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Business News/ News / India/  Explained: What is cyberbullying and how you can protect your child

Explained: What is cyberbullying and how you can protect your child

For the victims, cyberbullying can be a frightening, harmful, and intrusive experience.

India is the biggest hub for cyberbullying among childrenPremium
India is the biggest hub for cyberbullying among children

In India, the proportion of children who experience cyberbullying (or who have perpetrated it upon others) is close to 85%, which is about double the global average, according to a new study by Cybersecurity company McAfee's report.

Cyberbullying is sometimes discounted as being nothing more than "a few online comments", which can be quickly disregarded. This point of view is problematic. For the victims of cyberbullying, it can be frightening, harmful, intrusive, and very real.

What is cyberbullying?

Bullying that occurs online, such as on computers, tablets, and mobile phones, is referred to as cyberbullying. Cyberbullying can happen online through social media, forums, or gaming where users can read, interact with, or exchange content. It can also happen through SMS, Text, and applications. Sending, posting, or disseminating unfavourable, hurtful, or malicious content about someone else is considered cyberbullying. It can also involve disclosing sensitive or private information about another individual in a way that causes embarrassment or humiliation. Cyberbullying occasionally veers into illegal or criminal action.

The following places are where cyberbullying is most frequent:

  • Message-sending apps for tablets and mobile phones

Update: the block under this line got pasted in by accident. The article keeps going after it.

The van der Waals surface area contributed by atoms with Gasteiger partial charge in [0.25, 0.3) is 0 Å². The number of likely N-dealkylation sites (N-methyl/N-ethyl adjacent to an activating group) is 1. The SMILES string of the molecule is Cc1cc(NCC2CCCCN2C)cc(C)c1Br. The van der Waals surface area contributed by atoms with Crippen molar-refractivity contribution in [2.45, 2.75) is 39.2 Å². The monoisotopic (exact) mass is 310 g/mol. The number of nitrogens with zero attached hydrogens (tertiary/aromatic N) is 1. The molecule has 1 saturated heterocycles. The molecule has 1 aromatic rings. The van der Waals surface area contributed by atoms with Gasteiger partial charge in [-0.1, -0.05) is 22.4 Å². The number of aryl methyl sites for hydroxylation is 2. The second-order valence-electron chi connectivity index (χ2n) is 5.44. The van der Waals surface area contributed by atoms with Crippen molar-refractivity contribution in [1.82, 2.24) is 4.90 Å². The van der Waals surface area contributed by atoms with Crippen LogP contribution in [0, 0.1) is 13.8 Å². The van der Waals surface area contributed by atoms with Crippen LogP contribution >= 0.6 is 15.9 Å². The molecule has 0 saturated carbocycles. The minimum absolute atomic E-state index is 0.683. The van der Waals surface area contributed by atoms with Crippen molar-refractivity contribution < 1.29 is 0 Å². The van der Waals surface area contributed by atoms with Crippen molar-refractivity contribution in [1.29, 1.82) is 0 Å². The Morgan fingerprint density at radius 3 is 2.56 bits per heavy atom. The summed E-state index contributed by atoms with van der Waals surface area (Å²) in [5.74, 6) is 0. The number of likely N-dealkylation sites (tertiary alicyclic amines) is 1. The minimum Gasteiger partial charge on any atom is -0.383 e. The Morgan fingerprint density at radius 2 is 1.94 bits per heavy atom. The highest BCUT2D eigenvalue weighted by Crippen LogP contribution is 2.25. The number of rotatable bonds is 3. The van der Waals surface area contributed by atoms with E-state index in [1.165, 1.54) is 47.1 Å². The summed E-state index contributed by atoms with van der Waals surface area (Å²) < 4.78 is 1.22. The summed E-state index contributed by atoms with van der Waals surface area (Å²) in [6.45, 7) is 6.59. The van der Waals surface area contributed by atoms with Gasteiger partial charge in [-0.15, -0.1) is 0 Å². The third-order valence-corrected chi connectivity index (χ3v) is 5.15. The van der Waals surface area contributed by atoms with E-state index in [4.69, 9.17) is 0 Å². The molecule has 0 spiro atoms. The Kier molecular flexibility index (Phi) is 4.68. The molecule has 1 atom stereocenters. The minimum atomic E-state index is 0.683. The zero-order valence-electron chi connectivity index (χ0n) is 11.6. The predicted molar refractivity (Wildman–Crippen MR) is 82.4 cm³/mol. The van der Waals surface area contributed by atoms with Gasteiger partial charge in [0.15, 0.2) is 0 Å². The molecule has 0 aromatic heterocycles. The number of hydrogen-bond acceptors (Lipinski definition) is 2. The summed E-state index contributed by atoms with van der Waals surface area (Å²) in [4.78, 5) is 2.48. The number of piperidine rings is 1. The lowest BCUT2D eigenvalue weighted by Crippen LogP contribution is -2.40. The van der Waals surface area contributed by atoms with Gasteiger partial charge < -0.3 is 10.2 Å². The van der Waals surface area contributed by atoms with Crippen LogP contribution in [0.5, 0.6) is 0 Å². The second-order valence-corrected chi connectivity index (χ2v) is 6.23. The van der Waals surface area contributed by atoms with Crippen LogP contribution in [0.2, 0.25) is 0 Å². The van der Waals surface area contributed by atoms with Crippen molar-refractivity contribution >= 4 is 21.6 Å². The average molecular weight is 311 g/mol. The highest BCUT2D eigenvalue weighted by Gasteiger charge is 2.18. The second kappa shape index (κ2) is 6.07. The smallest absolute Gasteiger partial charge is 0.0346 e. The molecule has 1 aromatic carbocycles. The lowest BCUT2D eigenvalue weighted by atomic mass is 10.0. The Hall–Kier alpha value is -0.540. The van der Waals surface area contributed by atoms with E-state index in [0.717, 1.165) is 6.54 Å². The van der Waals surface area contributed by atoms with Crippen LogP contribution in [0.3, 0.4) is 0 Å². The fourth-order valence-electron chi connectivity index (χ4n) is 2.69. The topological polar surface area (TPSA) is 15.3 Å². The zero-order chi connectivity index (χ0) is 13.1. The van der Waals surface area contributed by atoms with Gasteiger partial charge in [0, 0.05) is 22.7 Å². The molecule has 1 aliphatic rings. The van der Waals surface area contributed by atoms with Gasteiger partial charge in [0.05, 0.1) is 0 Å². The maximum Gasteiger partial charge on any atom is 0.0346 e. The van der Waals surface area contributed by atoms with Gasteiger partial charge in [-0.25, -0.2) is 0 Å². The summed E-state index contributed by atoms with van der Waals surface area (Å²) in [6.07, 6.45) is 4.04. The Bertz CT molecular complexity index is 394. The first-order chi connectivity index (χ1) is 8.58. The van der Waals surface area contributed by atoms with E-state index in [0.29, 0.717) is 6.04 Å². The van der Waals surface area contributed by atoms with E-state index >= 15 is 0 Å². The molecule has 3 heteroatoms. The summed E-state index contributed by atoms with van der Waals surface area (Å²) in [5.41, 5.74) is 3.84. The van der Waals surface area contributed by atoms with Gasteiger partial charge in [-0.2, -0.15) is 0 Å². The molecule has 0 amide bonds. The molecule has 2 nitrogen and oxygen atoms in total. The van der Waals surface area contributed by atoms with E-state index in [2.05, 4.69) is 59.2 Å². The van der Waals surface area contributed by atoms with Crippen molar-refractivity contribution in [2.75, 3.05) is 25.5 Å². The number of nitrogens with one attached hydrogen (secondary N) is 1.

• Social media (Facebook, Instagram, Twitter and so on)
  • Online message boards, chat rooms, and forums like Reddit
  • Online chatting, direct messaging, and instant messaging
  • Gaming communities online
  • Email

Types of cyberbullying

Even though many of us are aware of cyberbullying or, at least, heard about it, not everyone understands that it may come in various forms. At times, it may happen so subtly that we may not even realise it. Here are a few types of cyberbullying:


By making offensive comments online, a bully who wants to disturb others is engaging in trolling. While trolling may not necessarily be considered a form of cyberbullying, it can be when done with malicious and damaging intent. These bullies typically have little personal connection to their victims and are more disengaged from them.

Cyber Harassment

Harassment is a broad category under which many types of cyberbullying fall into, but it generally refers to a sustained and constant pattern of hurtful or threatening online messages sent with the intention of doing harm to someone.


The act of publicly disclosing private or sensitive information about someone without that person's consent in an effort to embarrass or humiliate them is referred to as outing, also known as doxing. This can include sharing preserved personal conversations in an online private group or disseminating private images or papers of famous people. The victim's lack of permission is crucial.